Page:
A visit to the Long Neck Karen Village in Thailand

I was starting to think that the reviews we read online about the old gravel roads leading to this secluded village were wrong as we drove on perfect streets following the Karen Signs for quite a long time. My happiness was short lived when about 2km before arriving to our destination, the pavement ended abruptly, making place for something out of a scooter’s horror story. (At least that’s what my scooter thought).

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On a steep incline my bike decides to lie down completely, leaving me with a proper bloody knee (sorry mom) –the exact same spot I fell on a day before and tried to ignore it up until now. So here we were, parking our bikes on a hill (and my lovely Purple Isa entered a teenage emo streak deciding to go to sleep on her other side hoping to break her left ear (ahem: mirror). I should have seen it coming honestly but I guess you can never be too prepared for unforeseen events.

We took our bags and carried on walking (and limping) until we finally reached the village that we so wanted to see and experience: Welcome to the Karen Village!

I’ve seen pictures of the women with golden rings around their necks a long time ago but I never imagined I will ever see them in real life. Our arrival was met with a warm welcome (and a bowl of warm water, tissues and flip flops)next thing I knew I was sat on a chair being nursed by one of them.

The Karen people are actually Burmese refugees that are not accepted by the Thai government. They have no status in the country, therefore they can’t work, study or have rights like all the other citizens. We contemplated for some time the morality of visiting them as we were concerned it might feel like going to a human zoo. For this reason, we picked the road less traveled, a village about 30min out of Mae Hong Son – Ban Huay Sua Tao, that receives no organized tours as the roads (as mentioned before) are quite tricky.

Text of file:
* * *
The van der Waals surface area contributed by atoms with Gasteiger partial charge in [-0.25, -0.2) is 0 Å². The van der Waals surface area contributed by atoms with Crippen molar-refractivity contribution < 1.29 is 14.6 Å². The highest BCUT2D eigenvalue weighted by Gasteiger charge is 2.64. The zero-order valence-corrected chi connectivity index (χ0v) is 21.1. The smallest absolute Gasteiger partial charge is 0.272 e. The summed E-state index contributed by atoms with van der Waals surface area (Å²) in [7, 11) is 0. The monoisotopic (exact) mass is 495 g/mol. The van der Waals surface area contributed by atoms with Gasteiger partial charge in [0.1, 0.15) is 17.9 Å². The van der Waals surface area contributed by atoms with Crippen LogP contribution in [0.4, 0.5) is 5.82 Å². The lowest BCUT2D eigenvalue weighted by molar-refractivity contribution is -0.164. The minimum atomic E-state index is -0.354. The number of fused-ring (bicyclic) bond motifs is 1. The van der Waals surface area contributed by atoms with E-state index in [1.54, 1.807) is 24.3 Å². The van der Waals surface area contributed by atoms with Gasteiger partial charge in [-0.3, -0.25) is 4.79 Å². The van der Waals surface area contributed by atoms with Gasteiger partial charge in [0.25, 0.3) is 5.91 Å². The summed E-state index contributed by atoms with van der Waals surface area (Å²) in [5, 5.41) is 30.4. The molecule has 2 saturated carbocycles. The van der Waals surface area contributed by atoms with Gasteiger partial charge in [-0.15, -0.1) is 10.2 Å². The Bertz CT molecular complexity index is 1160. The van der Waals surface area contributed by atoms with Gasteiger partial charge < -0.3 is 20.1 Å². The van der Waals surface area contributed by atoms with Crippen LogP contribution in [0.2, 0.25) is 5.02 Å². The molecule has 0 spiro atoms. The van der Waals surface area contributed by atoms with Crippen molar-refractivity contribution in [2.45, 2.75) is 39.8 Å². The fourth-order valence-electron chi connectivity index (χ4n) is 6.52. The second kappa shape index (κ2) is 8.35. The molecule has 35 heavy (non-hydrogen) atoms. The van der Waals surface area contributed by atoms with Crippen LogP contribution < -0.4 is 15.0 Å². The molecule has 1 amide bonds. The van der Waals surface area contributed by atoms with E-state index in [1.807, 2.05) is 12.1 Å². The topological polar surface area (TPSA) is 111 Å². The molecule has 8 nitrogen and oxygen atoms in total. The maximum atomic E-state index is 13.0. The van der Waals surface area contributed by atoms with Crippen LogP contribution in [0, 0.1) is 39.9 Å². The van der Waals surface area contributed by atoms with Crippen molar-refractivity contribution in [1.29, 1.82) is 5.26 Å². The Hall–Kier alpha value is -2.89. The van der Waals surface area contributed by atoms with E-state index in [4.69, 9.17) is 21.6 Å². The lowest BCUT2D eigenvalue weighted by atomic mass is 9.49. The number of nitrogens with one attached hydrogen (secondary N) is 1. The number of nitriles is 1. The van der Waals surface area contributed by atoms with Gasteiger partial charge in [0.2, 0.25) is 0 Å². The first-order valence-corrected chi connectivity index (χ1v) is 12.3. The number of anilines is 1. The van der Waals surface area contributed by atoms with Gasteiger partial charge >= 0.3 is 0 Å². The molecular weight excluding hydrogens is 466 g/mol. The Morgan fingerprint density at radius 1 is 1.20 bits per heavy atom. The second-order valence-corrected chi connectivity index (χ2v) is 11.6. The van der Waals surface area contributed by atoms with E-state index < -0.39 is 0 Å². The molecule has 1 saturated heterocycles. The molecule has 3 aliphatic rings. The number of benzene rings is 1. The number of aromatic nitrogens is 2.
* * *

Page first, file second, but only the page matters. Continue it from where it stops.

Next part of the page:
We were expecting to be charged the entrance fee of 250 baht but got lucky and got to explore the village for free as there were literally no visitors except us and 2 other travelers. Of course, in return for their hospitality, we went ahead and purchased some souvenirs from their shops.

These villages are dependent on tourist money as they virtually don’t have another source of income. It’s important to be respectful of the culture and give something back to help the community. I didn’t feel like I’m in a human zoo, I saw it as a visit to a new village where people have a different culture and I was naturally curious to know more about it. But that’s because we chose a village well off the beaten path, I’m sure I wouldn’t feel the same if we would’ve chosen a popular village that receives hundreds of visitors a day.

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At the end of the day, we thoroughly enjoyed our experience and were left with great memories. If you are considering visiting one of the villages, remember that if you want to have a more authentic experience, you have to stay away from the tour companies and find your way around by yourself. Get off the beaten path (even if you end up with a bloody knee), it will all be worth it in the end!

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